COVID-19 reaches Estonia from Iran through Riga

PPA Tammsaare teenindus suleti, kuna sinna tulnud välismaalast kahtlustati koroonaviirusesse nakatumises.

PHOTO: Madis Veltman

Thursday morning brought the first positive case of the COVID-19 virus in Estonia when an Iranian citizen who lives in Estonia returned from a business trip to Iran.

The 34-year-old and his child arrived in Tallinn on a Lux Express coach from Riga where they had flown from Istanbul. Apparently, the man did not complain to the bus driver but called emergency response himself after arriving in Tallinn.

“He learned from relatives that someone had been diagnosed with the virus. After getting a sore throat, the man contacted emergency services. He was isolated practically immediately,” Director General of the Health Board Merike Jürilo said yesterday, adding that the agency contacted colleagues in Latvia to pass on the information. The patient apparently used public transport in Riga.

Minister of Social Affairs Tanel Kiik, who notified the public of the first COVID-19 case on Thursday morning, said the Iranian citizen did not have a fever. The minister said the man and his child were taken to the infectious diseases clinic of the West Tallinn Central Hospital.

Home observation

Hospital staff are equipped with protective gear, including masks, coats, gloves hats and goggles, for when they need to come into contact with patients. “Decisions pertaining to the patient’s health are up to their physician,” the clinic said.

Because there is no treatment for the coronavirus, the patient’s symptoms are alleviated as needed. The patient’s daughter has not exhibited symptoms but remains under observation and will be tested should symptoms manifest.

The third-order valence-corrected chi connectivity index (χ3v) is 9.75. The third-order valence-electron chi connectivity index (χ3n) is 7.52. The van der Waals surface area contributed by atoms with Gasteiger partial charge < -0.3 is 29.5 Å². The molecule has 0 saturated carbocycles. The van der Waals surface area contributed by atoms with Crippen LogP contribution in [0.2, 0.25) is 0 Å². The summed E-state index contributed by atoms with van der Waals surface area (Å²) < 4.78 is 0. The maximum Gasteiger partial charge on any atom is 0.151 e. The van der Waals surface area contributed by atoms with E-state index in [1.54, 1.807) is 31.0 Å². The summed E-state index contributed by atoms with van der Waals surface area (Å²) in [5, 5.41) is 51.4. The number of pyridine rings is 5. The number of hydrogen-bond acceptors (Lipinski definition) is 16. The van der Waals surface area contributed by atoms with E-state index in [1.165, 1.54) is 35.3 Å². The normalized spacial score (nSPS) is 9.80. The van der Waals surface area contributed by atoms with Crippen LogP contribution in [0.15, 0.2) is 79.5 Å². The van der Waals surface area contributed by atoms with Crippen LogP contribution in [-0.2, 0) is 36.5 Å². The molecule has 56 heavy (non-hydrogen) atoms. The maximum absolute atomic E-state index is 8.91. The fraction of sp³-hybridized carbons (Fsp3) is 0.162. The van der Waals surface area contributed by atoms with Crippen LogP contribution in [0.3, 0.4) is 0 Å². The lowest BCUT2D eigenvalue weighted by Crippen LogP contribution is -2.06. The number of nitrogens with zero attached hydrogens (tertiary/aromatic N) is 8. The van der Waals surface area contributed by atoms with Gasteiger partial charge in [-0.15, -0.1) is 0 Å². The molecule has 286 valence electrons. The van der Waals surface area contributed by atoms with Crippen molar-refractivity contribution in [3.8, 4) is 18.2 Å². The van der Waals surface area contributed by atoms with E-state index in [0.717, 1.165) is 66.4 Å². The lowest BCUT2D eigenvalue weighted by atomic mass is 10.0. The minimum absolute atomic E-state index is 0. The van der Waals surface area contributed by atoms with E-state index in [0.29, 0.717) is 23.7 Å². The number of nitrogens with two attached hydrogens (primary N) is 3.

The Health Board said that 11 other people tested negative for the virus on Thursday.

Lux Express said they learned of the patient from the news, after which they contacted the Health Board and asked for a name. The coach operator confirmed the man had been a passenger at around 9.30 a.m.

Lux Express also sent the board a list of passengers. A total of 24 tickets were bought for the Riga-Tallinn trip, while not everyone turned up on time. The board contacted the remaining 19 passengers and the bus driver.

Head of the board’s emergency medicine department Martin Kadai said the passengers will be tested if they exhibit symptoms. “It is standard procedure for localizing outbreaks. The first thing is to find people the patient might have been in contact with who are then monitored and tested should they manifest symptoms,” Kadai explained.

Seven Lux Express passengers were from Latvia and returned home by car to avoid using public transportation. They were welcomed by officials from the Latvian Health Inspectorate. The rest were residents of Estonia. Because none exhibited symptoms, they will be monitored at home for two weeks. “If symptoms manifest, the person will be tested and taken to hospital to receive treatment,” press representative for the Health Board Simmo Saar said.

The bus driver took another bus to Riga where he was contacted by Lux Express’ executive manager Janno Ritsberg. “We agreed he would go on vacation for a few weeks,” Ritsberg said. The bus driver will get two weeks paid leave and will remain in touch with the Health Board. The coach operator said the driver took a car home from Riga after experts deemed him not contagious.

The bus that brought the COVID-19 patient to Estonia left for Saint Petersburg on Wednesday evening, while the board maintains that new passengers were in no danger of catching the virus. Lux Express nevertheless decided to ground the bus and thoroughly disinfect it.

Service bureau closed

A suspected case of the virus caused the Tammsaare service bureau of the Police and Border Guard to be closed on Thursday. A foreigner was taken to the hospital for tests, with the PPA ready to find persons who they might have had contact with should they test positive for COVID-19.

Efforts to disinfect the service bureau were completed by 8 p.m. on Thursday and it will open from 9 a.m. on Friday.

Minister of the Interior Mart Helme said during yesterday’s government press conference that Estonia does not have an emergency, while the government is taking measures to stop the virus from spreading, including random health checks and not issuing tourist visas for Chinese citizens.

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